Hereditary peer by-elections have been paused. They should be scrapped entirely

Josiah Mortimer, former Head of Communications

Posted on the 18th September 2020

The House of Lords just keeps getting bigger. Following the PM’s appointment of 36 new unelected peers, each week sees more introduced to a chamber that is bursting at the seams.

 The Lords themselves have reported outrage at the new additions. Lord Speaker Norman Fowler said at the time: “The thing that strikes me most of all is there is no maximum to the no of peers that can be appointed…nothing that stands in his [the PM’s] way…I don’t know of any Senate in the democratic world where it is open-ended at the top…It is wrong, it costs more [and] I cannot see the point of it.”

Lord Cormack suggested refusing the new peers entry altogether, telling the House: “It is entirely possible for your Lordships’ House to refuse to admit somebody. A peerage has been given but we do not have to sanction immediate entry. There is precedent going back to the reign of Queen Victoria, when she tried to create a life Peer.”

There is almost unanimous agreement on one way the Lords could slim down: scrapping hereditary peer by-elections, which sees Britain’s aristocrats guaranteed 92 seats in our second chamber. Each time one of them dies or retires, they are replaced through a farcical ‘election’ – where the only voters are the current hereditary peers from their political group. Needless to say, they are almost entirely men and tend to own rather a lot of land.

Earlier this month, the Lords resolved to suspend hereditary peer by-elections until the start of 2021 – aware of the bad PR that comes with it.

For the public, local elections have been delayed until next May. But before that, the Lords will get a chance to vote on which aristocrats vote on our laws, for life. So that’s nice.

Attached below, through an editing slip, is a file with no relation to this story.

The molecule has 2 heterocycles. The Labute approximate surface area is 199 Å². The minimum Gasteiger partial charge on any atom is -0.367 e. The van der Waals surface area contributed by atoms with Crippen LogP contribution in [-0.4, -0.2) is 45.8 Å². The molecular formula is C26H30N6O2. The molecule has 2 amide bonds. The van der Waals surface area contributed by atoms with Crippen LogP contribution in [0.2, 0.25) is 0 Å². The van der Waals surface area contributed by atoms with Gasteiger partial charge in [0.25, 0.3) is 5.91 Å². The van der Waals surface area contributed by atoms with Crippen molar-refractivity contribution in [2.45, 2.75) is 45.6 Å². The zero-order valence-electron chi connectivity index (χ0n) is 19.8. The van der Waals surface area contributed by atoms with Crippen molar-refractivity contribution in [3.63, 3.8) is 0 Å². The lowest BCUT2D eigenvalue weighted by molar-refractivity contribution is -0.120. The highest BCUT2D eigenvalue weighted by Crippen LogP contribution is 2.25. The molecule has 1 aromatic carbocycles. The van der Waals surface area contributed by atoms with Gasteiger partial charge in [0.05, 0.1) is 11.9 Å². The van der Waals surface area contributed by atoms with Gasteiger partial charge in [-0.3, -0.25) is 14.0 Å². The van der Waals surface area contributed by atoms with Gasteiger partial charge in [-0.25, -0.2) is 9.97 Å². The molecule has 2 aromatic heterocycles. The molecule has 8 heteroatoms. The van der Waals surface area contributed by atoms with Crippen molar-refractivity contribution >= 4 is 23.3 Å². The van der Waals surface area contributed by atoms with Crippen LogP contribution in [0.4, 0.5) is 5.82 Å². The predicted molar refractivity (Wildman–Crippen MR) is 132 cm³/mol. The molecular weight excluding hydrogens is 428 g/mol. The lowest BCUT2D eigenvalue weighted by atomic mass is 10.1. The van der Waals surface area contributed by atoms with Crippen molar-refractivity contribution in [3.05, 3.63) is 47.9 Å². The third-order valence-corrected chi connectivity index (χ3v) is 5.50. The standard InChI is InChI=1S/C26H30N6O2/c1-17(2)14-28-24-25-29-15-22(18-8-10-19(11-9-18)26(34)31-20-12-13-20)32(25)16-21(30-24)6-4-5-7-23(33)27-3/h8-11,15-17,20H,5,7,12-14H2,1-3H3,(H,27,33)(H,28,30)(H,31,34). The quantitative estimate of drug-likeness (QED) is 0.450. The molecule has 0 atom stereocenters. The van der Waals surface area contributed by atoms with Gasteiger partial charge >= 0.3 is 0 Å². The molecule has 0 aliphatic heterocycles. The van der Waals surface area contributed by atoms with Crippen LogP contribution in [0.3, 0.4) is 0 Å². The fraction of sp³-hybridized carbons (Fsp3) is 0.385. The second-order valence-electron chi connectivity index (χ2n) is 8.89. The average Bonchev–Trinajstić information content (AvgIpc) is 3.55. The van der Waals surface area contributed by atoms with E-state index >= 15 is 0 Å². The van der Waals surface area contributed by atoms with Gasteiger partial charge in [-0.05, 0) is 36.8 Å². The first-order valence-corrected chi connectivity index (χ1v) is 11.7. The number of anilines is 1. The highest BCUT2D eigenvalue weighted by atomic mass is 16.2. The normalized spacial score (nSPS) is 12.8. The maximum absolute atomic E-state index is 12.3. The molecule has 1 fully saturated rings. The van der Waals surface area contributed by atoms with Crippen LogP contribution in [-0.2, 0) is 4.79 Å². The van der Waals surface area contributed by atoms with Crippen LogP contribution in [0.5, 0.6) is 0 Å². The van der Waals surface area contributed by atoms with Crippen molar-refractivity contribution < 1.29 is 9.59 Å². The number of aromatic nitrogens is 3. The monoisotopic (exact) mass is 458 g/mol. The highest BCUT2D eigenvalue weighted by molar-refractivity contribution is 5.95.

These by-elections should be scrapped entirely

The ERS believes these by-elections should be scrapped entirely. Let’s be clear. It’s an absurd spectacle – one that was suspended due to the COVID crisis. They should be scrapped due to the democratic crisis they contribute towards.

There are currently three vacancies due to be filled caused by the death and resignation of three former peers; the Earl of Selborne, the Countess of Mar and Lord Rea. There are no female hereditary peers – out of 92 – and there is only one woman on the official register who could potentially take up a seat.

Sadly, the fact that in 2020 hereditary aristocrats are still guaranteed representation in our parliament shows just how far we have to go until we have an accountable, democratic parliament that represents the interests of ordinary people.

While the moratorium on by-elections has given the Lords the perfect opportunity to end this absurd spectacle for good, instead they look set to begin the process again – further entrenching the disturbing practice of appointing our law-makers based on their bloodline.

The Lords should scrap these sham elections for good – and if not, the government must act. It is simply untenable that the Lords claim to oppose new appointments to the upper house, while refusing to scrap this nonsensical process.

Despite claiming to want to reduce the size of the Lords, hereditary peers have repeatedly filibustered – talked out – attempts to end the practice.

We urgently need to modernise this private member’s club. Peers should convert their warm words about reducing the size of the chamber into action, and scrap hereditary peerages for good.

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